Chinese energy giant CNOOC Ltd. ( CEO ) has cut a deal to purchase Canadian energy producer Nexen Inc. ( NXY ) for approximately $15.1 billion in cash. The deal, the country's biggest foreign takeover so far, reflects the international land grab trend among the Chinese energy companies.
Per the agreement, CNOOC will buy all the outstanding common shares of Nexen at $27.50 per share, representing a premium of 61% to its closing price on the New York Stock Exchange on July 20. The deal, which is expected to be wrapped up by this year-end, requires approval by two-thirds of Nexen's shareholders as well as approvals from regulators, including those in the U.S.
China's third-largest oil company, CNOOC, expects to fund the acquisition with its existing cash resources and outside financing. It also added that Nexen's debts of about $4.3 billion would remain outstanding.
Upon the successful completion of the deal, CNOOC will list its shares on the Toronto Stock Exchange. It will also retain Nexen's existing employees, and establish Calgary as its North and Central American headquarters. CNOOC also added that Nexen can terminate the deal and consider a better proposal, but in doing so, it will have to pay CNOOC $425 million as a breakup fee.
CNOOC's current production gives it only nine years worth of reserves that represents one of the lowest reserves among key oil companies in the world. The upcoming deal would raise CNOOC's proven reserves by 30% and will help it to vastly expand its holdings in Canada, where it has already spent about $2.8 billion since 2005. Moreover, buying Nexen would make CNOOC the operator of the largest oil field in the U.K. and the biggest contributor to Forties Blend crude − Buzzard.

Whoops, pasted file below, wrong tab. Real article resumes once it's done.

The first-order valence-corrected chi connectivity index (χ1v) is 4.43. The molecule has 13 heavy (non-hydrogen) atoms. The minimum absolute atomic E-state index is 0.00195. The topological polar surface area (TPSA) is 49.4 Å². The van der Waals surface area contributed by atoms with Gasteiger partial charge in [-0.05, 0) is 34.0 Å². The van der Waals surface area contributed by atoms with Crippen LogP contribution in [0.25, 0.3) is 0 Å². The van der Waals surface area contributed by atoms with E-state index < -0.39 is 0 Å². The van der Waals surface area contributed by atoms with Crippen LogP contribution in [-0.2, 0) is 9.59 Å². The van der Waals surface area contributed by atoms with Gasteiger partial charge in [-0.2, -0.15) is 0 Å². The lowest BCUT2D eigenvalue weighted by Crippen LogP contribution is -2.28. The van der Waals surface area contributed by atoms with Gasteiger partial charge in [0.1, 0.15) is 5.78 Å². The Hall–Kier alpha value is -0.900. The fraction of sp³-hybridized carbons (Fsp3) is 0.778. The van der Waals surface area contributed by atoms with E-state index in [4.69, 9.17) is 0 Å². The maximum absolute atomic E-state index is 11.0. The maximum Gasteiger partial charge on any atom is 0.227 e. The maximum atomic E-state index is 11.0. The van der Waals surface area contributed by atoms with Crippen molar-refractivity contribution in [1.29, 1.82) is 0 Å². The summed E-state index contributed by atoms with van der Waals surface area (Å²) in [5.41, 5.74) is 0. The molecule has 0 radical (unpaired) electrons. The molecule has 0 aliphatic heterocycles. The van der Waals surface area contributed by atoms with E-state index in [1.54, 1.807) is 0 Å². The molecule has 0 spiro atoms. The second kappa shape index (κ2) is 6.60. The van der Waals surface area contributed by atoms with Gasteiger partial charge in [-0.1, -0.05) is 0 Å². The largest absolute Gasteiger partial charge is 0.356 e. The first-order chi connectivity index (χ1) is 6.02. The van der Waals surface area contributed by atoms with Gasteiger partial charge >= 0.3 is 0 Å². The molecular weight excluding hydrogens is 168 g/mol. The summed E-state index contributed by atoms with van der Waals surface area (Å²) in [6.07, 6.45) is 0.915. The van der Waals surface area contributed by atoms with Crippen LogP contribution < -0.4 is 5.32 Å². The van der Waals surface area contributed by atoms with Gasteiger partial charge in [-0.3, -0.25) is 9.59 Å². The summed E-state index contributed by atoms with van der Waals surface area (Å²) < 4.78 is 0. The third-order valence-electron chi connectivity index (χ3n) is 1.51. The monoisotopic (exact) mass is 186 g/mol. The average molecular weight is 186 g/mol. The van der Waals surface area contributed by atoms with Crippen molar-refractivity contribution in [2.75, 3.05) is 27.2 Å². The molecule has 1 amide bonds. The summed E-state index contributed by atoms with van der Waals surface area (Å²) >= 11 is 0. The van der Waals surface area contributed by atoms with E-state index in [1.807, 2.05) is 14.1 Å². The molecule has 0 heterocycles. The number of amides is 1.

China being the world's second- largest economy has a huge energy requirement. The acquisition of Nexen is in sync with the present strategy of CNOOC and other Chinese biggies to make a deeper international foray in order to meet domestic demand. Since the last two years, CNOOC has been bidding billions of dollars in overseas properties to increase its yield. The latest deal marks a major step in the company's goal to boost its output level by approximately 2.7% this year.
Strength of the Acquiree
Calgary, Alberta-based Nexen operates in western Canada, the Gulf of Mexico, North Sea, Africa and the Middle East, and has its biggest reserves in the Canadian oil sands. Apart from oil sands, Nexen remains dynamic in natural gas exploration in shale rock formations. It owns approximately 300,000 acres of shale-gas blocks in the Horn River Basin in British Columbia.
During the second quarter, Nexen's production before royalties averaged 213 thousand barrels of oil equivalent per day/MBOE/d (207 MBOE/d net of royalties). Production before royalties increased 4.4% year over year, and on a net-of-royalty basis, it grew 15%. The company had 900 million barrels of oil equivalent (MMBOE) of proved reserves and 1,122 MMBOE of probable reserves as of December 31, 2011.
Other Foreign Moves
Last year, CNOOC completed the C$2.1 billion acquisition of OPTI Canada Ltd and achieved stake in a Canadian oil sands company and a share in Long Lake project. Back in 2005, the company made its first Canadian investment in which it paid C$122 million ($120.8 million) for a 16.7% stake of the private oil sand developer MEG Energy Corp.
However, the Chinese energy companies have moved more carefully after CNOOC's attempt to acquire U.S.-based exploration and production company Unocal for $18.5 billion was disappointed by a political backlash seven years back. The deal was rejected by U.S. lawmakers on fears of disturbing national security.
According to the International Energy Agency, CNOOC and other major state-owned Chinese energy companies made less than $2 billion worth of total acquisitions between 2002 and 2003. Notably, it jumped to nearly $48 billion in 2009 and 2010.
Rank & Recommendation
We maintain our long-term Neutral recommendation on CNOOC. Also, the company currently retains a Zacks #3 Rank (short-term Hold rating).
The views and opinions expressed herein are the views and opinions of the author and do not necessarily reflect those of Nasdaq, Inc.